Simon changes how Rebels think about basketball in 10 seconds

RENO — There are charts and graphs and even a horizontal axis for those math wizards in the group to check. Lots and lots of data. Lots and lots of information. Lots and lots of statistical overload.

But in their simplest form, transition opportunities in basketball are those shots attempted within the first 10 seconds of a possession.

Todd Simon wants UNLV to think simple.

The Rebels have won three straight under their interim coach, and within such positive results has existed a mindset defined by tempo, meaning UNLV players are going to run while following set rules, or those on the floor will be replaced with those on the bench.

“We’re saying to them, ‘Here’s the carrot, now you better go run to get it,'” Simon said. “We’re going to have structure and guys who run to corners and spread the floor and be in a drag ball screen. But as long as they make plays in those first 10 seconds, we’re going to let them keep doing it. The first 10 seconds belong to them. I think they’re enjoying themselves. I think they are embracing it.”

UNLV goes for its fourth consecutive Mountain West win when it plays at UNR on Saturday night, well aware that the two teams (Boise State and San Diego State) everyone is chasing visit the Thomas & Mack Center next week and that falling behind the leaders too far in a conference whose bottom tier is ridiculously bad doesn’t bode well for those believing they can contend for a title.

But in the short time he has led the program in the wake of Dave Rice’s firing, Simon has done well to clarify all messages. Never look beyond the next four-minute segment. Don’t turn the ball over. Make your free throws.

And run.

Always, run.

The Rebels are averaging 89 points in those three Mountain West victories and are now second in conference games to Boise State in scoring margin. Perhaps more important, a UNLV team that struggled rebounding the ball at the defensive end to begin the season leads the conference in rebounding margin at a plus-9.

For all the points UNLV has manged lately and for all the open 3-pointers and finishes at the rim, none of it would be possible without getting the sort of stops that have the Rebels ranked among the nation’s top 10 teams in defensive efficiency.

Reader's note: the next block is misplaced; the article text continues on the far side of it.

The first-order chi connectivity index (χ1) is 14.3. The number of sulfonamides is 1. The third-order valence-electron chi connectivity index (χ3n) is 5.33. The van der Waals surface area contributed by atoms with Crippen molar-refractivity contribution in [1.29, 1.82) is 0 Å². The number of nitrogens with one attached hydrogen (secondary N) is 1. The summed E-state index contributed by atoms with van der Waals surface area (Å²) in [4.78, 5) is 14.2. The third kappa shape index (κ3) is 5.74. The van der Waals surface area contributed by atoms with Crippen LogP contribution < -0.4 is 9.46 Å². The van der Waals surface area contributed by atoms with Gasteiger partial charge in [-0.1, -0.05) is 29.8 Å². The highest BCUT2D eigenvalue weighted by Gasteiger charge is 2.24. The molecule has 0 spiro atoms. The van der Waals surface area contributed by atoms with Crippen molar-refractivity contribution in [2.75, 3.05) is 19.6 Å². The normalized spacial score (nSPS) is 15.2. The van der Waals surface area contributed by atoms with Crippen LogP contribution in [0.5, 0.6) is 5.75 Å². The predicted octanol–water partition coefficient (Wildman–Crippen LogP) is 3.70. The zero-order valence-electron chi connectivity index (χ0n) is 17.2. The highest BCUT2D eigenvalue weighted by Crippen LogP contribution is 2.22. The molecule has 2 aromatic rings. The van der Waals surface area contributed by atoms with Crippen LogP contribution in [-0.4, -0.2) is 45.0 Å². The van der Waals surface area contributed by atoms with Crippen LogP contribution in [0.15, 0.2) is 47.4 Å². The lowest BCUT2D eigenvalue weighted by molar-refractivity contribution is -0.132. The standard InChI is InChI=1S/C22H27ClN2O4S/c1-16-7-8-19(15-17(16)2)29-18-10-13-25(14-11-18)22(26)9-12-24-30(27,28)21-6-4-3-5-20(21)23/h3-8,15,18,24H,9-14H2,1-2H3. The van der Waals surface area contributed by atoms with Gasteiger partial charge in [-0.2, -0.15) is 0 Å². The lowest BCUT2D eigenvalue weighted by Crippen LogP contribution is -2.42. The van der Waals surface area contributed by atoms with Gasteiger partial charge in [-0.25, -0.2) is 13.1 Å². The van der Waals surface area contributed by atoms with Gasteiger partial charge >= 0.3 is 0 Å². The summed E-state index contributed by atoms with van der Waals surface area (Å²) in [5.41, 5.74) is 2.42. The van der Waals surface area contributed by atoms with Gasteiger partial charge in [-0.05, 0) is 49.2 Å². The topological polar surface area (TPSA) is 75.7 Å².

And yet in truth, they are just now really beginning to run.

The national average for field-goal percentage on a first attempt within the first 10 seconds of a possession following a defensive rebound is around 40 percent. UNLV is at 27.5. The Rebels still rank a forgettable 332nd nationally in transition offense and are 68th in adjusted tempo.

What it means: While definitely attempting to push the ball more, UNLV needs to vastly improve its execution within those 10 seconds of a 30-second shot clock.

You figure the better defense it plays, the more those numbers should rise.

“There are definitely guidelines we have to follow when running,” junior forward Ben Carter said. “We can’t go crazy. Coach Simon has made it clear he wants us to be aggressive and thinks we are best on the run and in transition. We have the players to do that, so why not push the ball? He’s getting us to play fast when we are sluggish.

“Winning helps. Had we gone 0-3 these last three games, people would be having a lot different feelings about this team. But we have done a great job preparing for them.”

Confidence is the elixir that heals most fragile spirits. This was a broken team two weeks ago in Laramie, Wyoming, where Rice coached what would be his final game for the Rebels and UNLV departed Arena-Auditorium 0-3 in conference and lost for answers about what might come next.

It might not be as simple as loosening the reins a bit and telling superior athletes to get out and run, but it also might be. Basketball can be a difficult game at this level with no distractions, never mind those that settled into UNLV’s locker room as things were going awry to begin league play.

“I think the bubble may have burst a little on the whole situation, and we met the players halfway on some things on how we want them to play and how they want to play,” Simon said. “We’re going to hold them accountable, but it’s a fun style, and for them to now experience some results has made this thing really fun.

“We have loosened the reins but at the same time tightened them. If you don’t run the way we want, it’s next man up. They’re feeling good about themselves. They believe they will win. They believe we are that team. From there, we can build everything.”

In the simplest of thoughts, just run.

— Ed Graney can be reached at or 702-383-4618. He can be a heard on “Seat and Ed” on Fox Sports 1340 from 2 p.m. to 4 p.m. Monday through Friday. On Twitter: @edgraney.

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